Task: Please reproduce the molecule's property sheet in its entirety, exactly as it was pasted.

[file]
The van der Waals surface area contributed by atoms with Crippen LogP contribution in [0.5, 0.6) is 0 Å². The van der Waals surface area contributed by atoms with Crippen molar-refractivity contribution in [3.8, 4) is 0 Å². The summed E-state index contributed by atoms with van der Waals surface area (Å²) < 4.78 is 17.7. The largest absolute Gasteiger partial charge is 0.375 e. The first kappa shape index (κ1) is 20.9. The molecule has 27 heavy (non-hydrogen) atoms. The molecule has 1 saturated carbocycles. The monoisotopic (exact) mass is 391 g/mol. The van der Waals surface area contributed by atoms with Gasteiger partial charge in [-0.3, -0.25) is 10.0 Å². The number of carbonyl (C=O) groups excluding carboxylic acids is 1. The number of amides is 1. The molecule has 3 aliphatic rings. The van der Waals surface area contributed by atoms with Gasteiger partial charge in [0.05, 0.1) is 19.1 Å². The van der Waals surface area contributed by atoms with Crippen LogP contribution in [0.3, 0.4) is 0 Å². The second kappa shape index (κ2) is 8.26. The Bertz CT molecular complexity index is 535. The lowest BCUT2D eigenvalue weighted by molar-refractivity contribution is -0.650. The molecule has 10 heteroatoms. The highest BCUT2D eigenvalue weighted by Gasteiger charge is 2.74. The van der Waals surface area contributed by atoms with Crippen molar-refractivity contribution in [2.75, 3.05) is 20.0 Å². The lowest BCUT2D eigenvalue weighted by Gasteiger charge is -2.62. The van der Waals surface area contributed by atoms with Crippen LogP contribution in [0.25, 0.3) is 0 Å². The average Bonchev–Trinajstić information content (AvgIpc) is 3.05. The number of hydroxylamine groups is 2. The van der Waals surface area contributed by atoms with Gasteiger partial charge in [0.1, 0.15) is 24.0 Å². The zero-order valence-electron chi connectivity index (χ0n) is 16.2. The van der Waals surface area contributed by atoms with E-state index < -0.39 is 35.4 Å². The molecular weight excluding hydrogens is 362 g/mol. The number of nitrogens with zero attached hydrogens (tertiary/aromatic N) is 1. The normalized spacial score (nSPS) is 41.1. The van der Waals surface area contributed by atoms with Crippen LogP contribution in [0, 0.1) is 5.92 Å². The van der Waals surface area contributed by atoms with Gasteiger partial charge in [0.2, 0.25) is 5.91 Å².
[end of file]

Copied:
The van der Waals surface area contributed by atoms with Crippen LogP contribution in [0.5, 0.6) is 0 Å². The van der Waals surface area contributed by atoms with Crippen molar-refractivity contribution in [3.8, 4) is 0 Å². The summed E-state index contributed by atoms with van der Waals surface area (Å²) < 4.78 is 17.7. The largest absolute Gasteiger partial charge is 0.375 e. The first kappa shape index (κ1) is 20.9. The molecule has 27 heavy (non-hydrogen) atoms. The molecule has 1 saturated carbocycles. The monoisotopic (exact) mass is 391 g/mol. The van der Waals surface area contributed by atoms with Gasteiger partial charge in [-0.3, -0.25) is 10.0 Å². The number of carbonyl (C=O) groups excluding carboxylic acids is 1. The number of amides is 1. The molecule has 3 aliphatic rings. The van der Waals surface area contributed by atoms with Gasteiger partial charge in [0.05, 0.1) is 19.1 Å². The van der Waals surface area contributed by atoms with Crippen LogP contribution in [0.3, 0.4) is 0 Å². The second kappa shape index (κ2) is 8.26. The Bertz CT molecular complexity index is 535. The lowest BCUT2D eigenvalue weighted by molar-refractivity contribution is -0.650. The molecule has 10 heteroatoms. The highest BCUT2D eigenvalue weighted by Gasteiger charge is 2.74. The van der Waals surface area contributed by atoms with Crippen molar-refractivity contribution in [2.75, 3.05) is 20.0 Å². The lowest BCUT2D eigenvalue weighted by Gasteiger charge is -2.62. The van der Waals surface area contributed by atoms with Crippen LogP contribution in [0.25, 0.3) is 0 Å². The average Bonchev–Trinajstić information content (AvgIpc) is 3.05. The number of hydroxylamine groups is 2. The van der Waals surface area contributed by atoms with Gasteiger partial charge in [0.1, 0.15) is 24.0 Å². The zero-order valence-electron chi connectivity index (χ0n) is 16.2. The van der Waals surface area contributed by atoms with E-state index < -0.39 is 35.4 Å². The molecular weight excluding hydrogens is 362 g/mol. The number of nitrogens with zero attached hydrogens (tertiary/aromatic N) is 1. The normalized spacial score (nSPS) is 41.1. The van der Waals surface area contributed by atoms with Crippen LogP contribution in [0, 0.1) is 5.92 Å². The van der Waals surface area contributed by atoms with Gasteiger partial charge in [0.2, 0.25) is 5.91 Å².